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Should IAF worry about Pakistani Pilots 'flying' Qatar's Rafale Jets ?

Indians woke up on Thursday to see fresh uproar on social media over the Rafale fighter deal, triggered by a seemingly 'minor' detail in a two-month-old news report.

Aviation International News reported in February about the delivery of the first of 36 Rafale fighter jets for the small Gulf sheikdom of Qatar. In addition to giving details about the weapons, sensors and cost of the Qatari Rafale contracts, Aviation International News also described the training aspects. Aviation International News reported, “The first batch of pilots trained for Qatar in November 2017 were Pakistani exchange officers.” The Indian Air Force's first Rafale will be delivered in September this year.

The snippet was purportedly displayed on a Pakistani defence website on Wednesday and was promptly picked up by journalists and other social media users in India. (The French ambassador to India tweeted on Thursday afternoon that the report was "FAKE NEWS".)



Taking to Twitter, Jitendra Awhad of the Nationalist Congress Party (NCP) taunted Prime Minister Narendra Modi over his government keeping the Rafale contract price a “top secret” even as Pakistani pilots were flying the aircraft for Qatar.

Not surprisingly, the uproar will lead to scrutiny over the likely impact for the Indian Air Force over Pakistani pilots getting knowledge about the Rafale from Qatar.

This is significant as the Qatar Emiri Air Force has ordered many of the same weapons the Indian Air Force has. Qatar signed a deal for 24 Rafale fighters and associated weaponry and training, worth approximately $7 billion, in May 2015. An additional 12 jets were ordered in December 2017.

Air Recognition, part of a group of websites based in Belgium, reported in 2015 that the weapons for Qatar's Rafale jets would include 140 Scalp cruise missiles, 300 MICA medium-range air-to-air missiles and 160 Meteor long-range missiles. All three weapon types have been ordered by the Indian Air Force.

Aviation International News reported Qatar's Rafale jets would use an American laser-targeting system and an Israeli-origin helmet-mounted display system (HMD). The Indian Air Force is also seeking an Israeli HMD for its Rafale jets!

One of the main arguments used by the Narendra Modi government against releasing pricing and technical details about the Rafale deal has been the purported need to protect the fighter's capabilities, including 13 'India-specific' enhancements. While the claim that Pakistani pilots are flying Qatar's Rafale fighters is likely to lead to questions, history shows this kind of partnership is hardly surprising.

Pakistan has had very close relationships with the oil-rich sheikhdoms of the Gulf for decades. Gulf states such as Saudi Arabia, Qatar and Bahrain have all hosted Pakistani military personnel.

In February 2018, it was reported approximately 1,300 Pakistani military personnel were deployed in Saudi Arabia. Pakistani pilots helped establish the modern Royal Saudi Air Force, even flying missions against Yemeni intruders in 1969.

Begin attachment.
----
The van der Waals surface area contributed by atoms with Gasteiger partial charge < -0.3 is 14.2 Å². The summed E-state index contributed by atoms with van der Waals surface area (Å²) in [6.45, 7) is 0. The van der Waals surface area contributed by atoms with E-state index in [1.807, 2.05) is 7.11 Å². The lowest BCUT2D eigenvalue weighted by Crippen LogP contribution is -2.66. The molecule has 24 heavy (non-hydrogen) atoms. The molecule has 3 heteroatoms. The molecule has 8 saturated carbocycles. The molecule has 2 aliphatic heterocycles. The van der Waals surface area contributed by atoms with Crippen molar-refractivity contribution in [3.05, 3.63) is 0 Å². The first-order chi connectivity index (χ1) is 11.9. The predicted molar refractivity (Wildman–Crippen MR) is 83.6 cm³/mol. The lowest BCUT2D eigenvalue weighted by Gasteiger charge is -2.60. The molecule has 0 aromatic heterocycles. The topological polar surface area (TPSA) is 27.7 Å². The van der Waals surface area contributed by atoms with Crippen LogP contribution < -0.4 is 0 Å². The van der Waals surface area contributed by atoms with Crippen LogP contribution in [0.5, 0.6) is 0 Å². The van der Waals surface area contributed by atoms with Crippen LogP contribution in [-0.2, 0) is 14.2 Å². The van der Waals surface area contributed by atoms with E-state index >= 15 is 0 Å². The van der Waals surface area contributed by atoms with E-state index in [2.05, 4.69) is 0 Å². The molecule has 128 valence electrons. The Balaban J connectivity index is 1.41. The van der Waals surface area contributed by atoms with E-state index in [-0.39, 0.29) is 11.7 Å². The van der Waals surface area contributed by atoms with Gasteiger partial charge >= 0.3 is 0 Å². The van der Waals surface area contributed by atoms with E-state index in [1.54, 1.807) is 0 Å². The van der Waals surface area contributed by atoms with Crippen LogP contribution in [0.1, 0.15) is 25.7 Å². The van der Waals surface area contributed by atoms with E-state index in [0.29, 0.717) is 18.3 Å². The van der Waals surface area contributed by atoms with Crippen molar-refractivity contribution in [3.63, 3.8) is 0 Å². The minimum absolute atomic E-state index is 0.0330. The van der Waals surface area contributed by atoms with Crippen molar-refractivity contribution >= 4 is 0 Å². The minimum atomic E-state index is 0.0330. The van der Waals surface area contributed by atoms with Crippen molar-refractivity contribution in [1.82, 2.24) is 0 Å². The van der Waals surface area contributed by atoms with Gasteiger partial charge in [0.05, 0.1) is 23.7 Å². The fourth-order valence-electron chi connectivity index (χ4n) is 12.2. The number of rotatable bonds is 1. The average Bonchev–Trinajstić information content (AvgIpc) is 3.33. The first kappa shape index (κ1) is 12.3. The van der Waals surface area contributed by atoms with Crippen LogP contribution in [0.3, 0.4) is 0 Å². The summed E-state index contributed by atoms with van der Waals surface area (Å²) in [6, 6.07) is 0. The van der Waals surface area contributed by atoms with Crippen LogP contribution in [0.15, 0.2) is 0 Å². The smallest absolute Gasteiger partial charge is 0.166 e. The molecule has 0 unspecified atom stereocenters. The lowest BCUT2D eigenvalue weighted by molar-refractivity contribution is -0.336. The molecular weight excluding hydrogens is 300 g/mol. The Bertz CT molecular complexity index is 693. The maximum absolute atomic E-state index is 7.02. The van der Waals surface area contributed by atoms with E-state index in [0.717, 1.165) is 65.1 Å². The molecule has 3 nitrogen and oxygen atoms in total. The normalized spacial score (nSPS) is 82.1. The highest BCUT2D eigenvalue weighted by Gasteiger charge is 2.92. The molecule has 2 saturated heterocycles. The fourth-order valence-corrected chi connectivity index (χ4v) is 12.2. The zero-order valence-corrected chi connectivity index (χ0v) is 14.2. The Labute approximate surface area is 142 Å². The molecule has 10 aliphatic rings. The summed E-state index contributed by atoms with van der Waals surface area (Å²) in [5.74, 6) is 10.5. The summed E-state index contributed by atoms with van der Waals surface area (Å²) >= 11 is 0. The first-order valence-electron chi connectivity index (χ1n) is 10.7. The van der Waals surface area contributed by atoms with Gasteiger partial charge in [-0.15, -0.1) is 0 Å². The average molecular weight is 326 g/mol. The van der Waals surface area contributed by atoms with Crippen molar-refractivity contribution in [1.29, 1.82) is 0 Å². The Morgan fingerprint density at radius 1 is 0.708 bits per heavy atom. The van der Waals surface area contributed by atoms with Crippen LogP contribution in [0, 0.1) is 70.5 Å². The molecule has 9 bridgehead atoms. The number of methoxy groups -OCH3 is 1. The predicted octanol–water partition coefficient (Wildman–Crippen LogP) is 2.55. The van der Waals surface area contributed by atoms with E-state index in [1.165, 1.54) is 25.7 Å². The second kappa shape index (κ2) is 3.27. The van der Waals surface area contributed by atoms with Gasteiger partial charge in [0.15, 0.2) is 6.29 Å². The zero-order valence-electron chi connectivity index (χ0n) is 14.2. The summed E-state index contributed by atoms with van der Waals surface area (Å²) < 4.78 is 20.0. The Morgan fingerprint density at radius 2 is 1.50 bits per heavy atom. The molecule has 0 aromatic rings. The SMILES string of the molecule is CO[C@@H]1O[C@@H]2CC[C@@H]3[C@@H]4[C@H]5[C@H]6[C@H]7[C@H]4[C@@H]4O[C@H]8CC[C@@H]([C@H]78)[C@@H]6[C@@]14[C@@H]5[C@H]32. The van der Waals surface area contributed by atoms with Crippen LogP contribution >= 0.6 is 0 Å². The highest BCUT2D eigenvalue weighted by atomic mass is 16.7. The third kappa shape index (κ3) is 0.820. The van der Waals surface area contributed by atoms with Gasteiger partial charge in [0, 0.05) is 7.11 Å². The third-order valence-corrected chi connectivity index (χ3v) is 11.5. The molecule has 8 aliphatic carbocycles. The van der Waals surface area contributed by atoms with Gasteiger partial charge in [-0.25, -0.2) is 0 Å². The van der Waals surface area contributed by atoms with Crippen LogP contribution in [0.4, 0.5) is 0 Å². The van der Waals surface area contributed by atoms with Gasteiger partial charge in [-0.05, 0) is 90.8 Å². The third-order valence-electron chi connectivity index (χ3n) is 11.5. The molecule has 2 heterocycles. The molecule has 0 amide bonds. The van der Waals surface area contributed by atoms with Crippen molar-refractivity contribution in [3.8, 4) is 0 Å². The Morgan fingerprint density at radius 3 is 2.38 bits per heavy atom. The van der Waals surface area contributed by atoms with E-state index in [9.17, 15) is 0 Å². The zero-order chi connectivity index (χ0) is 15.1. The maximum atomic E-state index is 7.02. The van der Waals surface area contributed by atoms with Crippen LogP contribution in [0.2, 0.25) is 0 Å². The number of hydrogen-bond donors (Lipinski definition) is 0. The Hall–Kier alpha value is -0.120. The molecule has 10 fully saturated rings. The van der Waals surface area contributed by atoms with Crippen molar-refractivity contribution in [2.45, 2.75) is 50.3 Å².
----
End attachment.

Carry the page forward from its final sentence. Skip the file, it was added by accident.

The Express Tribune, a Pakistani publication, reported that 627 Pakistani personnel, including 462 from the Pakistan Navy and Air Force, were deployed in Qatar in February that year. The report added nearly 300 additional personnel could be deployed to Qatar for “training and advisory” roles.

In 2017, it was reported the Qatari government had requested Pakistani military assistance for security preparations for the 2022 FIFA World Cup.

It's not just European-origin weaponry that Pakistan has indirect access to. The Indian Air Force's current mainstay fighter is a version of the Su-30 supplied by Russia and fitted with Indian and foreign enhancements. However, Pakistan's main strategic ally, China, also operates over 200 fighters that are based on the Su-27 and Su-30. This includes at least 24 Su-35 jets, which features a more advanced radar and engine than the Indian Air Force's Su-30MKI.

In September 2017, media agencies reported that a senior Pakistan Air Force officer had flown in a Chinese J-11B fighter. The J-11B, an indigenously built variant of the Su-27, participated in an exercise involving the air forces of Pakistan and China.

Foreign pilots getting access to a fighter—as in case of Pakistani personnel training on Qatar's Rafales—will get to understand its aerodynamic characteristics, electronics and capabilities of weapons. These may include factors like the range and capabilities of the radar, acceleration of the fighter and its 'turn rates', which would be decisive in gaining an edge in close combat and its visual and radar signatures. Such information is used by adversaries to modify their training and countermeasures capabilities and also develop new tactics.

However, many countries use customised communication and electronic warfare systems to ensure capabilities adversaries are unaware of, in addition to fitting indigenous weapons. THE WEEK reported in November 2017 the Indian Air Force has sought “radar enhancements that will provide better long-range capability” for its Rafale jets.

Geopolitical compulsions will ensure Pakistan remains a close ally to the Gulf sheikdoms, which will also give it access to modern weapons, many of which are being considered by India. For India, this necessitates a commitment to furthering indigenisation and maintaining superior training practices.

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